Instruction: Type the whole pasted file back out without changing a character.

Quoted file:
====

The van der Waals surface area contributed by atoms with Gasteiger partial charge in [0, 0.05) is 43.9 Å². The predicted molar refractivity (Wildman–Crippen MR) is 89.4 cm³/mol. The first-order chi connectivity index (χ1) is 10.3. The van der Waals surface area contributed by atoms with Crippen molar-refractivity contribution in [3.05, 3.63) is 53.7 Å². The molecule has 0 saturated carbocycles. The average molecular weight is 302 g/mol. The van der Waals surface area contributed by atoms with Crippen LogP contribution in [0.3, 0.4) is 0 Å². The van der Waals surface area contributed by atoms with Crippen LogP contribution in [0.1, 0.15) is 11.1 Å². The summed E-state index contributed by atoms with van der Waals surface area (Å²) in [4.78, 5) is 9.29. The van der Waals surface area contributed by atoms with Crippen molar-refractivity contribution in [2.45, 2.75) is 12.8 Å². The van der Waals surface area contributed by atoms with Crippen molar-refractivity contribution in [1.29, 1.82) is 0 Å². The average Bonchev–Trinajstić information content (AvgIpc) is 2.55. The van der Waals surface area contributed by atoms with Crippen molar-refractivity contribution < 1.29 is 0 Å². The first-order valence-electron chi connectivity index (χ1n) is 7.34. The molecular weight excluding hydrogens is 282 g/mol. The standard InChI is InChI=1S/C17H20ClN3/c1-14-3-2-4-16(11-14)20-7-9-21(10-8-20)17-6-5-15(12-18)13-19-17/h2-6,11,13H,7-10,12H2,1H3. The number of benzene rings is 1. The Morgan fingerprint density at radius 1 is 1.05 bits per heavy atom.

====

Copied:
The van der Waals surface area contributed by atoms with Gasteiger partial charge in [0, 0.05) is 43.9 Å². The predicted molar refractivity (Wildman–Crippen MR) is 89.4 cm³/mol. The first-order chi connectivity index (χ1) is 10.3. The van der Waals surface area contributed by atoms with Crippen molar-refractivity contribution in [3.05, 3.63) is 53.7 Å². The molecule has 0 saturated carbocycles. The average molecular weight is 302 g/mol. The van der Waals surface area contributed by atoms with Crippen LogP contribution in [0.3, 0.4) is 0 Å². The van der Waals surface area contributed by atoms with Crippen LogP contribution in [0.1, 0.15) is 11.1 Å². The summed E-state index contributed by atoms with van der Waals surface area (Å²) in [4.78, 5) is 9.29. The van der Waals surface area contributed by atoms with Crippen molar-refractivity contribution in [2.45, 2.75) is 12.8 Å². The van der Waals surface area contributed by atoms with Crippen molar-refractivity contribution in [1.29, 1.82) is 0 Å². The average Bonchev–Trinajstić information content (AvgIpc) is 2.55. The van der Waals surface area contributed by atoms with Crippen molar-refractivity contribution < 1.29 is 0 Å². The first-order valence-electron chi connectivity index (χ1n) is 7.34. The molecular weight excluding hydrogens is 282 g/mol. The standard InChI is InChI=1S/C17H20ClN3/c1-14-3-2-4-16(11-14)20-7-9-21(10-8-20)17-6-5-15(12-18)13-19-17/h2-6,11,13H,7-10,12H2,1H3. The number of benzene rings is 1. The Morgan fingerprint density at radius 1 is 1.05 bits per heavy atom.